Millennials have already shown a greater tendency to enter into contracts rather than trust oral arrangements, and are hiring lawyers more frequently. That is why you see more small businesses and individuals going to lawyers, making smaller law practices thrive and prosperous.
Ethics and personal values are very important to Gen Z. They are used to taking more entrenched public positions and embrace conflict than any generation before them. This generation will engage lawyers and look for legal resolutions to disputes more often than any previous generations.
In the same vein, access to justice will become a huge public cause in the next 10-15 years. Other generations have treated access to justice as pretty much optional. That will not be the case with Gen Z. They will demand access to justice as a matter of right, and it would become an increasingly politicized issue.
You better learn to make videos
Millennials grew up reading blogs, magazines, and newspapers. Not Gen Z.
They are YouTube, TikTok, Twitch generation.
Lawyers who wrote well and published articles in newspapers and magazines or blogged frequently got noticed and did well so far. However, the way to reach out to the new generation of clients will be through short videos.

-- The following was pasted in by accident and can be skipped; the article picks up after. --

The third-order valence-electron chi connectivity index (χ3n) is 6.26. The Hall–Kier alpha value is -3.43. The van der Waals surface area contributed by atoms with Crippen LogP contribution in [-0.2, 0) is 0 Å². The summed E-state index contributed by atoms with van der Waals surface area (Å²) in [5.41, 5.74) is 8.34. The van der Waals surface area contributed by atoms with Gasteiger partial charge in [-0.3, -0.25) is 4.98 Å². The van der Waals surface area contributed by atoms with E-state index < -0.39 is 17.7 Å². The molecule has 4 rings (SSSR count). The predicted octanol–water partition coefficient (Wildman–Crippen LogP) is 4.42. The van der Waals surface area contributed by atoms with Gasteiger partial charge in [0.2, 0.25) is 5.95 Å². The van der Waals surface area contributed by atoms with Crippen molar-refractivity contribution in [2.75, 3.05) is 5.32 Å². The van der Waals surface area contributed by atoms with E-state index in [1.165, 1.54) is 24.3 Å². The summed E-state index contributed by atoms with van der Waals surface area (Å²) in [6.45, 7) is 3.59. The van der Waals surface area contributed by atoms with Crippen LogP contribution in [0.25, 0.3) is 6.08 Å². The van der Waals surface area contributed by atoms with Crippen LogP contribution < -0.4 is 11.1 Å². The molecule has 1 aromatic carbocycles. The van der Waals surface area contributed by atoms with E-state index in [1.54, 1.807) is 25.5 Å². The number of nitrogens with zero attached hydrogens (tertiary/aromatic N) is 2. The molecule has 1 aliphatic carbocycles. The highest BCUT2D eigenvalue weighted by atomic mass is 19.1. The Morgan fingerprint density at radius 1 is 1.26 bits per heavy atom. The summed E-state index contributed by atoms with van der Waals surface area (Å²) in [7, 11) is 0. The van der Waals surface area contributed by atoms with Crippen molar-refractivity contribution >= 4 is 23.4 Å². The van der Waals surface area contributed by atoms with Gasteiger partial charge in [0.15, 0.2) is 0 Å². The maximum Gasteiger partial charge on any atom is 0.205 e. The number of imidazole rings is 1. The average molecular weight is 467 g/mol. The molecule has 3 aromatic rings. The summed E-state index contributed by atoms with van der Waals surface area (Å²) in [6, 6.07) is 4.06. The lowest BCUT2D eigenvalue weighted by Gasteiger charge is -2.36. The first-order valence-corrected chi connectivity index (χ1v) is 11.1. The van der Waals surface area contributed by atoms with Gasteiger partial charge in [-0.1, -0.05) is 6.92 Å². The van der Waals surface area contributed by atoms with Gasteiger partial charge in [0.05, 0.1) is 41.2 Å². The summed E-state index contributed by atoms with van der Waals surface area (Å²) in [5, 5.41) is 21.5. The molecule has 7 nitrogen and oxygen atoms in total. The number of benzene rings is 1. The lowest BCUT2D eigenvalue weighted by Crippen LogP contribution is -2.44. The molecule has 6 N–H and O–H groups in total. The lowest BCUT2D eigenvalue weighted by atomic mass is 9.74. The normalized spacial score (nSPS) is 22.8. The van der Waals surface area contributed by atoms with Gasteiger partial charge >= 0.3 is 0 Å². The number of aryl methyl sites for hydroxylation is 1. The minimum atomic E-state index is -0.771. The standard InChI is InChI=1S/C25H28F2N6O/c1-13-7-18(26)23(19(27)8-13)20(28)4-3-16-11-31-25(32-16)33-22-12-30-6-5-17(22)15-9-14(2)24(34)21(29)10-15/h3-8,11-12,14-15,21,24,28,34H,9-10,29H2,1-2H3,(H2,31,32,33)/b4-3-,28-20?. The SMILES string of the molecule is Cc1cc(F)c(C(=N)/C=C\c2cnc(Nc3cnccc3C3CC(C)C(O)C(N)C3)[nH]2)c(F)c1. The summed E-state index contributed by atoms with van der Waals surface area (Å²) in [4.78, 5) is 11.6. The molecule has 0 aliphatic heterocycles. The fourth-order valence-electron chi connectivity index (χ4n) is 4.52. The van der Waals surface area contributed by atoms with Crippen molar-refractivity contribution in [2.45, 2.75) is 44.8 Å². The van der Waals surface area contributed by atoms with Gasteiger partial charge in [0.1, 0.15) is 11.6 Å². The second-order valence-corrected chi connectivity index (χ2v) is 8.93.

This means lawyers who are conversant with this new medium and learn to disseminate information and can make an impact through this medium will have a huge advantage over the rest.
Across industries, video ads on the internet have already taken over everything else.
However, the legal market lags behind in these trends because usually, it is the older people who buy legal services, not kids. So far, writing articles still does wonders for lawyers’ careers. However, the future is clearly in a video!
Expect massive digitization and primacy of legal tech-driven by Gen Z lawyers
Legal practice by Gen Z will be digital-first. They are setting up revolutionary legal tech products probably as we speak.
They are likely to lead the next wave of legal tech. They will see technology as their advantage over older lawyers with more resources, brand capital, and experience.